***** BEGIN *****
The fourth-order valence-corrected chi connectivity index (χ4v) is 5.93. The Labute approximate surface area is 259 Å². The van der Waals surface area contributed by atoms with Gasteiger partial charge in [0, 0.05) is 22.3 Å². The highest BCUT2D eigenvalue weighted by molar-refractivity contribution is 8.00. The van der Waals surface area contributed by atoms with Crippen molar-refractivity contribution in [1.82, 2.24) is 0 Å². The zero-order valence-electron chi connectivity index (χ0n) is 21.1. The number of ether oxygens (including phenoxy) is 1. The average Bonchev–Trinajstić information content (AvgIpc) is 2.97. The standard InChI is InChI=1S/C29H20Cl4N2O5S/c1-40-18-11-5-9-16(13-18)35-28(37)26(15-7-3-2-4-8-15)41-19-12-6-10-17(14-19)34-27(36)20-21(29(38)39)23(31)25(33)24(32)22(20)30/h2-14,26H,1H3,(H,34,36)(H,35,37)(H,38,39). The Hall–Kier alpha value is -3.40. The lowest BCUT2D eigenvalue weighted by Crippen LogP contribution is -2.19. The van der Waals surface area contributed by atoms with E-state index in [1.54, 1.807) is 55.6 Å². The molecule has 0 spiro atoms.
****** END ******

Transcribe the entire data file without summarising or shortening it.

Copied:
The fourth-order valence-corrected chi connectivity index (χ4v) is 5.93. The Labute approximate surface area is 259 Å². The van der Waals surface area contributed by atoms with Gasteiger partial charge in [0, 0.05) is 22.3 Å². The highest BCUT2D eigenvalue weighted by molar-refractivity contribution is 8.00. The van der Waals surface area contributed by atoms with Crippen molar-refractivity contribution in [1.82, 2.24) is 0 Å². The zero-order valence-electron chi connectivity index (χ0n) is 21.1. The number of ether oxygens (including phenoxy) is 1. The average Bonchev–Trinajstić information content (AvgIpc) is 2.97. The standard InChI is InChI=1S/C29H20Cl4N2O5S/c1-40-18-11-5-9-16(13-18)35-28(37)26(15-7-3-2-4-8-15)41-19-12-6-10-17(14-19)34-27(36)20-21(29(38)39)23(31)25(33)24(32)22(20)30/h2-14,26H,1H3,(H,34,36)(H,35,37)(H,38,39). The Hall–Kier alpha value is -3.40. The lowest BCUT2D eigenvalue weighted by Crippen LogP contribution is -2.19. The van der Waals surface area contributed by atoms with E-state index in [1.54, 1.807) is 55.6 Å². The molecule has 0 spiro atoms.